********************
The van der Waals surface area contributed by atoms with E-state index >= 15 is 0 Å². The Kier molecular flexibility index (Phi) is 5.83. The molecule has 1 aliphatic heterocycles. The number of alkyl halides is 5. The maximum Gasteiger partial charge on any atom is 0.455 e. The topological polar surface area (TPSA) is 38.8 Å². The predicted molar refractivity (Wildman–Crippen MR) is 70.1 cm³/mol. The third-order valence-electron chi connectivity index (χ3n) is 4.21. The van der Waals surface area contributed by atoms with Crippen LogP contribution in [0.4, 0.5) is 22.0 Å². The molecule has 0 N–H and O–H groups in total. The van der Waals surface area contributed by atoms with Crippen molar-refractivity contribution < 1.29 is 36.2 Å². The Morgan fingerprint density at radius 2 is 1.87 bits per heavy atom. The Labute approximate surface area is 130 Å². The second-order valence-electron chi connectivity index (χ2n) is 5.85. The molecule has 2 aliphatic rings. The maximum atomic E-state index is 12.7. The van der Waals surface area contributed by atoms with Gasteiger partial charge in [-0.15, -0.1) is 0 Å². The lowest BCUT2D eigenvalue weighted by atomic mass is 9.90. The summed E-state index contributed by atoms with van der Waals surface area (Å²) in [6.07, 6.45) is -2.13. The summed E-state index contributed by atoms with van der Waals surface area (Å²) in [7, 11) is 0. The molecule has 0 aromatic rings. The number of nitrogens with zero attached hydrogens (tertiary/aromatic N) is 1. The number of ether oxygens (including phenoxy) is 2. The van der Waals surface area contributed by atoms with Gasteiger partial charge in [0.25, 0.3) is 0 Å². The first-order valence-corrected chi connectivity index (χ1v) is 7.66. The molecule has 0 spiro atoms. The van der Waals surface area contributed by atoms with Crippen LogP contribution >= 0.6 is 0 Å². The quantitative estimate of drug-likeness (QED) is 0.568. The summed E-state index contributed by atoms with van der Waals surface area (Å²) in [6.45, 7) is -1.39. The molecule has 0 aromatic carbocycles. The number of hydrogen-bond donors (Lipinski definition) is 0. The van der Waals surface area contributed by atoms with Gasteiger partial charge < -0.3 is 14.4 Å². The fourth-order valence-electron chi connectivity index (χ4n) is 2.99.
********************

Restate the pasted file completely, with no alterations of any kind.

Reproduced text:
The van der Waals surface area contributed by atoms with E-state index >= 15 is 0 Å². The Kier molecular flexibility index (Phi) is 5.83. The molecule has 1 aliphatic heterocycles. The number of alkyl halides is 5. The maximum Gasteiger partial charge on any atom is 0.455 e. The topological polar surface area (TPSA) is 38.8 Å². The predicted molar refractivity (Wildman–Crippen MR) is 70.1 cm³/mol. The third-order valence-electron chi connectivity index (χ3n) is 4.21. The van der Waals surface area contributed by atoms with Crippen LogP contribution in [0.4, 0.5) is 22.0 Å². The molecule has 0 N–H and O–H groups in total. The van der Waals surface area contributed by atoms with Crippen molar-refractivity contribution < 1.29 is 36.2 Å². The Morgan fingerprint density at radius 2 is 1.87 bits per heavy atom. The Labute approximate surface area is 130 Å². The second-order valence-electron chi connectivity index (χ2n) is 5.85. The molecule has 2 aliphatic rings. The maximum atomic E-state index is 12.7. The van der Waals surface area contributed by atoms with Gasteiger partial charge in [-0.15, -0.1) is 0 Å². The lowest BCUT2D eigenvalue weighted by atomic mass is 9.90. The summed E-state index contributed by atoms with van der Waals surface area (Å²) in [6.07, 6.45) is -2.13. The summed E-state index contributed by atoms with van der Waals surface area (Å²) in [7, 11) is 0. The molecule has 0 aromatic rings. The number of nitrogens with zero attached hydrogens (tertiary/aromatic N) is 1. The number of ether oxygens (including phenoxy) is 2. The van der Waals surface area contributed by atoms with Gasteiger partial charge in [0.25, 0.3) is 0 Å². The first-order valence-corrected chi connectivity index (χ1v) is 7.66. The molecule has 0 spiro atoms. The van der Waals surface area contributed by atoms with Crippen LogP contribution >= 0.6 is 0 Å². The quantitative estimate of drug-likeness (QED) is 0.568. The summed E-state index contributed by atoms with van der Waals surface area (Å²) in [6.45, 7) is -1.39. The molecule has 0 aromatic carbocycles. The number of hydrogen-bond donors (Lipinski definition) is 0. The van der Waals surface area contributed by atoms with Gasteiger partial charge < -0.3 is 14.4 Å². The fourth-order valence-electron chi connectivity index (χ4n) is 2.99.